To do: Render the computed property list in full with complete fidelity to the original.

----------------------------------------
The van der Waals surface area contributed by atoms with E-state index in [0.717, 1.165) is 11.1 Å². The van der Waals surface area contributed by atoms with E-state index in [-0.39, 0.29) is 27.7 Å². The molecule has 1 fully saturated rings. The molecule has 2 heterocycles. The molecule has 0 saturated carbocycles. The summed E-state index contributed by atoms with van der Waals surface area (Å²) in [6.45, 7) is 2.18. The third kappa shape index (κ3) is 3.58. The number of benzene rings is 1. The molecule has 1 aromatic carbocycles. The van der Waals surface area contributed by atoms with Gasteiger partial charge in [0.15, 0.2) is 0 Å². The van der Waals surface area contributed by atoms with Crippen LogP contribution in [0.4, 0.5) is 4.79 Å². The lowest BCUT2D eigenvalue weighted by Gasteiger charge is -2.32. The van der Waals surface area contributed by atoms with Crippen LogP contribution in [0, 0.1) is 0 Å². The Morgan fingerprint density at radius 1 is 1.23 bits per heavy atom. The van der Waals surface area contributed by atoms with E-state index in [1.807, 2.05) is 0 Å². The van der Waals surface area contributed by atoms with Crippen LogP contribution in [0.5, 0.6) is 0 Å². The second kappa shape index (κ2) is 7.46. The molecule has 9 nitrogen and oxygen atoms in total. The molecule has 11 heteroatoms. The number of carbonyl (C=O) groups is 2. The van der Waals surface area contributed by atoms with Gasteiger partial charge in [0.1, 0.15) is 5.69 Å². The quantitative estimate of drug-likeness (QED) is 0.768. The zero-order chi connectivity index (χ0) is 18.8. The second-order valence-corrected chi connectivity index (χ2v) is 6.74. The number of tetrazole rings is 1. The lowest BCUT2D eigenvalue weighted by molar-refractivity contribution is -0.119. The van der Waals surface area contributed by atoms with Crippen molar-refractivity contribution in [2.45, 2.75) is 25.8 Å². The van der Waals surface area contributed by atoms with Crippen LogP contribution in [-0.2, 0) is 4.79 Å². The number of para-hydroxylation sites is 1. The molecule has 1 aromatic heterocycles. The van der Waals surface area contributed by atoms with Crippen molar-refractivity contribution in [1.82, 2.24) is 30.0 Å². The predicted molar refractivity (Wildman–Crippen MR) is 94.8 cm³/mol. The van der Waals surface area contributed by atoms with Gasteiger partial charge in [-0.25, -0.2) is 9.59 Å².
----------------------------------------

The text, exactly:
The van der Waals surface area contributed by atoms with E-state index in [0.717, 1.165) is 11.1 Å². The van der Waals surface area contributed by atoms with E-state index in [-0.39, 0.29) is 27.7 Å². The molecule has 1 fully saturated rings. The molecule has 2 heterocycles. The molecule has 0 saturated carbocycles. The summed E-state index contributed by atoms with van der Waals surface area (Å²) in [6.45, 7) is 2.18. The third kappa shape index (κ3) is 3.58. The number of benzene rings is 1. The molecule has 1 aromatic carbocycles. The van der Waals surface area contributed by atoms with Gasteiger partial charge in [0.15, 0.2) is 0 Å². The van der Waals surface area contributed by atoms with Crippen LogP contribution in [0.4, 0.5) is 4.79 Å². The lowest BCUT2D eigenvalue weighted by Gasteiger charge is -2.32. The van der Waals surface area contributed by atoms with Crippen LogP contribution in [0, 0.1) is 0 Å². The Morgan fingerprint density at radius 1 is 1.23 bits per heavy atom. The van der Waals surface area contributed by atoms with E-state index in [1.807, 2.05) is 0 Å². The van der Waals surface area contributed by atoms with Crippen LogP contribution in [0.5, 0.6) is 0 Å². The second kappa shape index (κ2) is 7.46. The molecule has 9 nitrogen and oxygen atoms in total. The molecule has 11 heteroatoms. The number of carbonyl (C=O) groups is 2. The van der Waals surface area contributed by atoms with Gasteiger partial charge in [0.1, 0.15) is 5.69 Å². The quantitative estimate of drug-likeness (QED) is 0.768. The zero-order chi connectivity index (χ0) is 18.8. The second-order valence-corrected chi connectivity index (χ2v) is 6.74. The number of tetrazole rings is 1. The lowest BCUT2D eigenvalue weighted by molar-refractivity contribution is -0.119. The van der Waals surface area contributed by atoms with Crippen molar-refractivity contribution in [2.45, 2.75) is 25.8 Å². The van der Waals surface area contributed by atoms with Crippen LogP contribution in [-0.2, 0) is 4.79 Å². The number of para-hydroxylation sites is 1. The molecule has 1 aromatic heterocycles. The van der Waals surface area contributed by atoms with Crippen molar-refractivity contribution in [1.82, 2.24) is 30.0 Å². The predicted molar refractivity (Wildman–Crippen MR) is 94.8 cm³/mol. The van der Waals surface area contributed by atoms with Gasteiger partial charge in [-0.25, -0.2) is 9.59 Å².